Disgraced Blagojevich Introduces DMK Arts & Ideas
“David Morton wanted to make a splash with the Exchange, his restaurant complex… inside the 117-year-old Railway Exchange Building,” reports Eater Chicago. “Morton has invited former Governor Rod Blagojevich to kick off a series where speakers… exchange ideas about art, politics, food and music. Morton’s DMK Restaurants hired a consultant and put out some feelers to determine who would be the right fit for the program, and they landed on the impeached governor.” The recipient of a pardon from Trump will field questions about his recent reality series. “DMK is billing it as an opportunity for the convicted felon” to address the series. Dinner will be prepared by James Beard Award-nominated chef Brian Huston. The audience with the former governor costs $59; no word on how Blagojevich is compensated. “We’re obviously in a heavily blue state,” Eater reports Morton saying. “But this is an authentic way to talk and share ideas in an open forum… He’s really eager to talk. He’s just bubbling with energy.” The first edition of the semi-monthly Arts & Ideas series is Wednesday, December 1.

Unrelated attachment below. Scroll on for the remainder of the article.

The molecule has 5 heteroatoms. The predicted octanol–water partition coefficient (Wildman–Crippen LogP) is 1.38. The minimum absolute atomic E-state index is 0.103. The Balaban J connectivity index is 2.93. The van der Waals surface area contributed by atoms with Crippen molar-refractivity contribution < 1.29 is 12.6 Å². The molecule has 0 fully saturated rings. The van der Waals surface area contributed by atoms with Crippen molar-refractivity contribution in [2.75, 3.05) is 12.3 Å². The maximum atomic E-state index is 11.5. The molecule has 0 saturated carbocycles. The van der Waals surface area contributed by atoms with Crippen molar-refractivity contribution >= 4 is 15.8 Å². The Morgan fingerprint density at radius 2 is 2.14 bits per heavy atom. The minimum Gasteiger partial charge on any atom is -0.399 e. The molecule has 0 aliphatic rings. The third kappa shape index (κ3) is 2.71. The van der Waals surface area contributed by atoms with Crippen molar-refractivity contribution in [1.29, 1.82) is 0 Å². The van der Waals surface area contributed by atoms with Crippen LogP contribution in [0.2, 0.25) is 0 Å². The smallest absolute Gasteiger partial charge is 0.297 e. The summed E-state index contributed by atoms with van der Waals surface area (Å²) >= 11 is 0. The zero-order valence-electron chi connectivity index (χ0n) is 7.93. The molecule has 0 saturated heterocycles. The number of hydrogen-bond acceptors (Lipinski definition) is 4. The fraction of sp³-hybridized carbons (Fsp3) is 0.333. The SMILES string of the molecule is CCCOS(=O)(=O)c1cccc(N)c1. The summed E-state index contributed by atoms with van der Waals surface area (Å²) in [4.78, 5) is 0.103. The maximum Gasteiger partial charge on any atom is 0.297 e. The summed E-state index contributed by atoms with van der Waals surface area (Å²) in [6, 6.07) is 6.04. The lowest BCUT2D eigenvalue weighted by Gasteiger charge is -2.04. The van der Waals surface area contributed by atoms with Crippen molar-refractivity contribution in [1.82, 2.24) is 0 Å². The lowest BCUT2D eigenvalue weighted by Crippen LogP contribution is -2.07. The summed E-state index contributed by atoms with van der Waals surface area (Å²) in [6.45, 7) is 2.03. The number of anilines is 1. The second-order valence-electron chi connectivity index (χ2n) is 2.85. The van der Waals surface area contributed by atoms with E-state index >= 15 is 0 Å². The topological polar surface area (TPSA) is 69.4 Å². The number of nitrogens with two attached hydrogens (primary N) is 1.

Andros Taverna Starts Monday Service With Zaragoza Pop-Up
Chef Doug Psaltis hosts Chef Jonathan Zaragoza (Birrieria Zaragoza, El Oso) at Andros Taverna for an exclusive pop-up for his forthcoming restaurant, Con Todo Cantina y Cocina. Diners will be able to sample a special menu from Con Todo at Andros, as well as order from Psaltis’ contemporary Greek menu. Chef Jonathan will use Andros’ open, embered hearth to preview his Al Pastor, which features roasted charcoal pork shoulder, charred pineapple, garnished with cilantro and lime. He will also showcase Pulpo Adobado—grilled octopus, salsa de molcajete and an herbed chipotle marinade. The Con Todo menu also includes mezzes like Whipped Ayocote Blanco—white bean, garlic, lime juice and salsa macha—and Keftede Albondigas, served with an Andros wood-fired pita and rounded with a beef and pork blend, garnished with crispy leeks and sitting atop queso fresco.Two specialty cocktails join Con Todo’s preview, with Paloma Con Todo (libelula blanco, grapefruit, vanilla and mint) and Guava Spritz (Straydog gin, salted guava, lime, martini fiero and Topo Chico). The event is at Andros Taverna, 2542 North Milwaukee on Monday, November 22. Reservations here.
Dom’s Features Chef Beverly Kim